If it's July, it must be time to talk about the politics of child benefit cheques.
With the new Canada Child Benefit (CCB) rolling out this month, some Canadian families may also be thinking back to the mini-windfalls they received to boost their summer of 2015.
In a move criticized as crass pre-electioneering, Stephen Harper's former Conservative government had timed the delivery of retroactive, lump sum benefit cheques for its newly enhanced Universal Child Care Benefit (UCCB) for the month before the federal election call.
Then, former Conservative cabinet minister Pierre Poilievre (and other ministers, too) set out on a national search for "missing" families who hadn't signed up for the UCCB.
At the time, about 3.8 million households were signed up in the CRA's database. The previous Conservative government concluded that another 200,000 were "missing," for reasons partly redacted in documents CBC News obtained under Access to Information.
Poilievre's officials broke down where they thought the missing households were across Canada, based in part on Statistics Canada data.
A communications push was launched to promote awareness of the lump sum payments in targeted communities and among targeted populations.
Opposition critics pointed out many of the stops on the ministerial tour corresponded with ridings the Conservatives wanted to shore up or target in the election.
The Canada Revenue Agency (CRA) tells CBC News that it received 18,248 applications from new families between March 2015 and April 2016.
That timeframe includes the months in the spring and summer of 2015 when Poilievre's campaign was underway, but also months after the Liberal government was elected on a pledge to improve the child benefit so 90 per cent of Canadian families would be better off.
It's impossible to know how many of those new sign-ups are attributable to Poilievre's campaign.
A family who had just moved to Canada, for example, would need to apply. So would parents of a newly adopted or newborn child, if they wanted to start receiving their benefits.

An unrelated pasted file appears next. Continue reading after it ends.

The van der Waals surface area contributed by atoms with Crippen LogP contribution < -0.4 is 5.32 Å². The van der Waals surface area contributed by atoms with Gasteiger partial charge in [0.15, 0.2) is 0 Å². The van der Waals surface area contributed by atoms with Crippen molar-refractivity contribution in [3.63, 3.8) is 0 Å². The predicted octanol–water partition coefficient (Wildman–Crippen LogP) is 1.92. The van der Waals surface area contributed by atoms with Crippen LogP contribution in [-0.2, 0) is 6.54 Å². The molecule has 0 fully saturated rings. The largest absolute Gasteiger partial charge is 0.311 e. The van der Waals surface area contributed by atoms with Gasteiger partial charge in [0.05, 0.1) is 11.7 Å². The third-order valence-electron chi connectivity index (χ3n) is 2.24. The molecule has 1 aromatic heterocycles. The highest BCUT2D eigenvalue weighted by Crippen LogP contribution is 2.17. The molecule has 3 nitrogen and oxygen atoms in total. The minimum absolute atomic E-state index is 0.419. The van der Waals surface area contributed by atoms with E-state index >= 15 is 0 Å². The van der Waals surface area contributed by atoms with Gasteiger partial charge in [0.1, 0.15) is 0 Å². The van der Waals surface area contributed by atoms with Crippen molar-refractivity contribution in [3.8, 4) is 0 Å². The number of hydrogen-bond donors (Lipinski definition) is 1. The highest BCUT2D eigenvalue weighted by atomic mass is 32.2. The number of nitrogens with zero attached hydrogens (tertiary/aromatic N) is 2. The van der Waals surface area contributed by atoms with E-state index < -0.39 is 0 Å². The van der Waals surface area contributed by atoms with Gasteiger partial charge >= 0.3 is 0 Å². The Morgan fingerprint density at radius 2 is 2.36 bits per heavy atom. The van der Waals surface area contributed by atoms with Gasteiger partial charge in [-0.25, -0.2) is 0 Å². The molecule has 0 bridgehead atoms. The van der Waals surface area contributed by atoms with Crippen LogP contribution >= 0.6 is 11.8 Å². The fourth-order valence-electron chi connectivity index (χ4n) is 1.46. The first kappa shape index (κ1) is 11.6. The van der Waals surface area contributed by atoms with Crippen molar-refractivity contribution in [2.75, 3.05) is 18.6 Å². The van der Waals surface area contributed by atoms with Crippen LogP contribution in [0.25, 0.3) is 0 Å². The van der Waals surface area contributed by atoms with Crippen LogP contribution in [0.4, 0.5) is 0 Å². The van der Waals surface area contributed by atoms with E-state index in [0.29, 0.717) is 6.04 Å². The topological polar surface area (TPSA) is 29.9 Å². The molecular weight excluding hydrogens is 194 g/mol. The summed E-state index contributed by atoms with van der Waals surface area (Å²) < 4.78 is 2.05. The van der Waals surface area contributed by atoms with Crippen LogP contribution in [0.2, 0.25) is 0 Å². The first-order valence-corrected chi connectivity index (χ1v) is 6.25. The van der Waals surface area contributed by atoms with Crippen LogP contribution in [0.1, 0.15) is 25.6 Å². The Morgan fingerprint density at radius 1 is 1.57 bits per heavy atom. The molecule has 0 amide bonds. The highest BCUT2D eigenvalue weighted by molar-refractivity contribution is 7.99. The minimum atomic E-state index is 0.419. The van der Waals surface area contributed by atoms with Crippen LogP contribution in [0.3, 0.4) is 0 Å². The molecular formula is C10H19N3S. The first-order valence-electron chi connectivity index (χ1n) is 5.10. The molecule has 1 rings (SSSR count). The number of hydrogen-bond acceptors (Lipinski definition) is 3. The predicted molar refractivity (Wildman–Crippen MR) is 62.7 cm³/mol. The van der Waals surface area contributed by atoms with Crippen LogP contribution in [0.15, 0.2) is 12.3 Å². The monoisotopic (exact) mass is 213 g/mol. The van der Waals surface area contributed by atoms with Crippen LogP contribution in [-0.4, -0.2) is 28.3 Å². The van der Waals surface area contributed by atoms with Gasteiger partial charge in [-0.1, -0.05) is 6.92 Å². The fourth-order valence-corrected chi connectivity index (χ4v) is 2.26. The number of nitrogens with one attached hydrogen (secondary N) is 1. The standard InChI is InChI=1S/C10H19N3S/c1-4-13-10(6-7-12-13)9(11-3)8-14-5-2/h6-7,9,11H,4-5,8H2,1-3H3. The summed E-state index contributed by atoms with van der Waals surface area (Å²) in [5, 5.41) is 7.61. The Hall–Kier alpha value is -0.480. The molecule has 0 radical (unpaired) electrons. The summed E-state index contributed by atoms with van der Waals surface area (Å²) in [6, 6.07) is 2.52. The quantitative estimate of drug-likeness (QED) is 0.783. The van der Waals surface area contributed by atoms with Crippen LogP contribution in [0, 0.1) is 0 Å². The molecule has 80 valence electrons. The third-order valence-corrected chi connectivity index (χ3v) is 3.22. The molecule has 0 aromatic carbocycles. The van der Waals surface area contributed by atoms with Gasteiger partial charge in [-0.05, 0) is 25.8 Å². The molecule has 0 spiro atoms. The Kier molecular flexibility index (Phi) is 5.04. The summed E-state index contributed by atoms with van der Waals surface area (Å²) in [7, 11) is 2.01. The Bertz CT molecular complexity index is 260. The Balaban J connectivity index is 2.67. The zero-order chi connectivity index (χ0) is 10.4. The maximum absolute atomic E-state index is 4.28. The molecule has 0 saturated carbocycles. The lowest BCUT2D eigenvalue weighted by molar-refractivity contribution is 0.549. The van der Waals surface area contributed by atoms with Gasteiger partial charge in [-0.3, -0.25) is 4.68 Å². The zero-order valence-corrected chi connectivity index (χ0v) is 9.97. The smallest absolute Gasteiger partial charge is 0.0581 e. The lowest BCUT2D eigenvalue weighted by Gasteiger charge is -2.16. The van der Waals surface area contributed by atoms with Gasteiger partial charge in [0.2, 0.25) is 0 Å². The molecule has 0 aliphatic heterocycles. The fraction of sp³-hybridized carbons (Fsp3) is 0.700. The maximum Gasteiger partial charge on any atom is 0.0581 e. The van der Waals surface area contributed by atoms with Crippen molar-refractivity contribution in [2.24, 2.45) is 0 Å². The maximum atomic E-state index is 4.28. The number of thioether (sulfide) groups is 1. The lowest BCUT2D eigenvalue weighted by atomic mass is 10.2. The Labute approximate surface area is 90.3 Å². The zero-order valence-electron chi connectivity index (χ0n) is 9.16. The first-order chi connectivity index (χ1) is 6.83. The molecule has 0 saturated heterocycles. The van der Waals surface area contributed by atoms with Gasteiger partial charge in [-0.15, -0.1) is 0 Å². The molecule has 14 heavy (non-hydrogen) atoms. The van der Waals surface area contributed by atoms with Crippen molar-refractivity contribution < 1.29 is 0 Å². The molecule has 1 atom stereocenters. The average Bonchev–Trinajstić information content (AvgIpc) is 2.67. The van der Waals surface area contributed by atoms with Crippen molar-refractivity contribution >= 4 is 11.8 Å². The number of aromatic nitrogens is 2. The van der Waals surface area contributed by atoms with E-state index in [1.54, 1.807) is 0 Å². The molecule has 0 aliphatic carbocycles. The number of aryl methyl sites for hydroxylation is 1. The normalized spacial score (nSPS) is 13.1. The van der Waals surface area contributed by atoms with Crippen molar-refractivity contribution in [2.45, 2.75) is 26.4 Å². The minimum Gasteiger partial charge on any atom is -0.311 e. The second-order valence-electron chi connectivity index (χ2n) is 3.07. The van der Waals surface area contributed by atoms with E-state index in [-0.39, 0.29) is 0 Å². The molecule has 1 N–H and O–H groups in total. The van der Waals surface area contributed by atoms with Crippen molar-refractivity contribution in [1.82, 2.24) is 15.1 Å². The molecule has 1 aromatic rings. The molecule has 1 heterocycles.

But the CRA's database is still showing roughly the same number of average monthly recipients as last year - 3.8 million.
That number shifts around with not only new registrations, but also deletions, as other families see their children become adults or move outside of Canada.
Everyone who received the UCCB or the Canada Child Tax Benefit (CCTB), another program discontinued once the new Canada Child Benefit begins, is automatically signed up to receive the CCB.
Some 3.9 million households received letters from the CRA last month, explaining the change. The tax agency explains that number is higher than than the 3.8 million average monthly recipients, because changes in marital status or custody, new births and children reaching their 18th birthdays constantly shift who gets what over the course of a year.
Last year, before the 2015 budget had even passed, CRA sent 570,000 letters to parents asking them to confirm their children's information before July's big boost.
The letters targeted "dormant" cases where payments ceased because children had grown too old for the existing UCCB (which previously ended at a child's sixth birthday) or family incomes were too high for the CCTB.
One Edmonton mom found her letter, confirming information CRA already had, "a little rich," and told CBC News it read like a Conservative ad at taxpayers' expense.
But CRA said at the time it needed updates to make sure payments didn't go astray after custody changed, people moved or someone died.
This year's letter doesn't ask for updates or target "missing" families. It just explains how the benefits program has changed.
In a departure from the previous government's communications strategy, the letter does not mention the current Liberal minister's name.
There was also a lack of anything resembling Liberal Party branding - in fact, the headline font and banner with the CRA logo and government of Canada wordmark at the bottom was... blue.
However, the social media feeds of Liberal MPs and ministers have been full of plugs for the new benefit in the weeks leading up to July 20.
Changing the CCB was a central plank in now Prime Minister Justin Trudeau's pitch to middle-class families. That political pitch hasn't ended.
-reprinted from CBC News